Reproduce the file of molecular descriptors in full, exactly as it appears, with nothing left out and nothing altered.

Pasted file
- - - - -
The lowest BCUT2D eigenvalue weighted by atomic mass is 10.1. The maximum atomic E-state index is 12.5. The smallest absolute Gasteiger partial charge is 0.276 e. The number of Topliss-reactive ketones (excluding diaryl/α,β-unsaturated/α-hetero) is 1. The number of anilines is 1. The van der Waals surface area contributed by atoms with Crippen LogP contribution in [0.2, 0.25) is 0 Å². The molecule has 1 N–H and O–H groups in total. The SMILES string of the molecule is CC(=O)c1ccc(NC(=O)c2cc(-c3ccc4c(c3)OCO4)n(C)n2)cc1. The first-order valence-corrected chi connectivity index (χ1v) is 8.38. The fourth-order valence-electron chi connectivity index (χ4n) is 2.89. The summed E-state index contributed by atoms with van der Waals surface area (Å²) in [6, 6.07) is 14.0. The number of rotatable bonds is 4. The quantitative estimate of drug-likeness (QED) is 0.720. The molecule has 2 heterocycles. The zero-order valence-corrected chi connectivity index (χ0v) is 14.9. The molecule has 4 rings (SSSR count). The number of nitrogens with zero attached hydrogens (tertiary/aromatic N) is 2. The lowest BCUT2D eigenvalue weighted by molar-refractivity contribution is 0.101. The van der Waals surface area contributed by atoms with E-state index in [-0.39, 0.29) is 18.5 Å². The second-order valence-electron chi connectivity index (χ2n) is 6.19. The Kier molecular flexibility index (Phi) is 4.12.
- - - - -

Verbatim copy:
The lowest BCUT2D eigenvalue weighted by atomic mass is 10.1. The maximum atomic E-state index is 12.5. The smallest absolute Gasteiger partial charge is 0.276 e. The number of Topliss-reactive ketones (excluding diaryl/α,β-unsaturated/α-hetero) is 1. The number of anilines is 1. The van der Waals surface area contributed by atoms with Crippen LogP contribution in [0.2, 0.25) is 0 Å². The molecule has 1 N–H and O–H groups in total. The SMILES string of the molecule is CC(=O)c1ccc(NC(=O)c2cc(-c3ccc4c(c3)OCO4)n(C)n2)cc1. The first-order valence-corrected chi connectivity index (χ1v) is 8.38. The fourth-order valence-electron chi connectivity index (χ4n) is 2.89. The summed E-state index contributed by atoms with van der Waals surface area (Å²) in [6, 6.07) is 14.0. The number of rotatable bonds is 4. The quantitative estimate of drug-likeness (QED) is 0.720. The molecule has 2 heterocycles. The zero-order valence-corrected chi connectivity index (χ0v) is 14.9. The molecule has 4 rings (SSSR count). The number of nitrogens with zero attached hydrogens (tertiary/aromatic N) is 2. The lowest BCUT2D eigenvalue weighted by molar-refractivity contribution is 0.101. The van der Waals surface area contributed by atoms with E-state index in [-0.39, 0.29) is 18.5 Å². The second-order valence-electron chi connectivity index (χ2n) is 6.19. The Kier molecular flexibility index (Phi) is 4.12.